SSDs are the way to go!

I bought an intel X25-M SSD last week and it does make a *big* difference! It is faster, develops less noise and heat and the battery lasts longer.

I am using it with a lenovo thinkpad t410 laptop running Ubuntu 10.10 and it’s just great!

For what it’s worth I am running a pretty recent kernel in conjunction with the Ubuntu maverick userland. Not sure how well the normal 2.6.35 kernel supports SSDs.

Anyway, SSDs are the way to go :-)

What is the best way to reset a file in a git topic branch?

Sometimes, when reviewing topic branches, I like to reset a file (to whatever it was in the master branch) and play around with it.

I figured out how to do that (see below) but it’s a bit clunky. Please take a look and comment if you know of a better way.

Here goes the example: first a repository is initialised and a file is added to it.

$ mkdir -p gitreset

$ cd gitreset/

$ git init .
Initialized empty Git repository in /home/muharem/tmp/gitreset/.git/

$ cat > a
This is file a, rev. 1
^D

$ git add a

$ git commit -a -m "initial commit"
[master (root-commit) 3e74747] initial commit
 1 files changed, 1 insertions(+), 0 deletions(-)
 create mode 100644 a

Next a topic branch is created and the file is modified in the former.

$ git checkout -b topic-branch master 
Switched to a new branch 'topic-branch'

$ cat > a
This is file a, rev. 2
^D

$ git diff
diff --git a/a b/a
index 595c3aa..7eb0dca 100644
--- a/a
+++ b/a
@@ -1 +1 @@
-This is file a, rev. 1
+This is file a, rev. 2

$ git commit -a -m "change to file a"
[topic-branch 300108e] change to file a
 1 files changed, 1 insertions(+), 1 deletions(-)

Now I would like to reset the file to whatever it was in the master branch.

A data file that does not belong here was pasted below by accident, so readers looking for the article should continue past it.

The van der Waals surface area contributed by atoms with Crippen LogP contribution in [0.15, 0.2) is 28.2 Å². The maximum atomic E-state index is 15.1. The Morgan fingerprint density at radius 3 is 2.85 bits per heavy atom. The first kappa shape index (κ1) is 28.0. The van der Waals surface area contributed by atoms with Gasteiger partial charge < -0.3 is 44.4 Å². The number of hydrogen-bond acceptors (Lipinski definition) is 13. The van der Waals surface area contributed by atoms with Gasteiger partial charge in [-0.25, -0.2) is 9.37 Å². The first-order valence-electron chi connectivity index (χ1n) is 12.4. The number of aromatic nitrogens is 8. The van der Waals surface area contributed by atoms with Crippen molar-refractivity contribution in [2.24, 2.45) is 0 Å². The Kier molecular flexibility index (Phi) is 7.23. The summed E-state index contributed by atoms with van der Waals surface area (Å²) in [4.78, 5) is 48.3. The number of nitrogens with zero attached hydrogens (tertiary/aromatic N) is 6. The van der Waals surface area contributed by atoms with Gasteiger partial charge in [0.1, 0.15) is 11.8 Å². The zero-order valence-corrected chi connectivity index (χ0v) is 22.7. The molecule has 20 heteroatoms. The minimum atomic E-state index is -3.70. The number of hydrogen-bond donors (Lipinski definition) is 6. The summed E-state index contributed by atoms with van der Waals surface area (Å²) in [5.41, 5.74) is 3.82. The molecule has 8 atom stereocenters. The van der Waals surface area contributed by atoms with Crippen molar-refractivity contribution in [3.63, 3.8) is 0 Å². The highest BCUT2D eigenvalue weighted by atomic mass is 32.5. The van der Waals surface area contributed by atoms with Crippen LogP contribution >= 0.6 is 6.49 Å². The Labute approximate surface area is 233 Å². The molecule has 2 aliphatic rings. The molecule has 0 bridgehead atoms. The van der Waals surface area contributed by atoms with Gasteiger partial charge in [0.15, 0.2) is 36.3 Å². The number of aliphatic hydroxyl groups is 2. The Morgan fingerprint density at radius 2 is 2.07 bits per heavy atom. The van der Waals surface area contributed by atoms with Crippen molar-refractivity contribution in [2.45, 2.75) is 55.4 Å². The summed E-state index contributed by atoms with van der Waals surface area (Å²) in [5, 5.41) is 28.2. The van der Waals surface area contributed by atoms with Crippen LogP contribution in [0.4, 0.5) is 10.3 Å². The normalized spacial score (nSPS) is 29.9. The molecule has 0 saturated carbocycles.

$ git reset master a
Unstaged changes after reset:
M	a

$ cat a
This is file a, rev. 2

$ git diff
diff --git a/a b/a
index 595c3aa..7eb0dca 100644
--- a/a
+++ b/a
@@ -1 +1 @@
-This is file a, rev. 1
+This is file a, rev. 2

$ git diff --staged
diff --git a/a b/a
index 7eb0dca..595c3aa 100644
--- a/a
+++ b/a
@@ -1 +1 @@
-This is file a, rev. 2
+This is file a, rev. 1

It appears the file was reset but the revision of interest is in the staging area. To get that revision into the working tree I need to do additional work.

$ git diff --staged | patch -p1
patching file a

$ cat a
This is file a, rev. 1

Is there a way to have the changes resulting from git reset in the working tree straightaway?

OpenQuake is hiring in Zürich and in Pavia

The OpenQuake project is looking to hire two Python developers (one in Zürich/Switzerland, the other in Pavia/Italy).

We are a global and public project, do our development in accordance with agile principles and all our code is open.

Please see [1] and [2] below for more details on what we do.

In case you are interested, please send me an email (muharem SPAM-SUCKS linux.com) with your date of availability, your CV as well as some (python) code samples.

[1] http://www.globalquakemodel.org
[2] http://www.openquake.org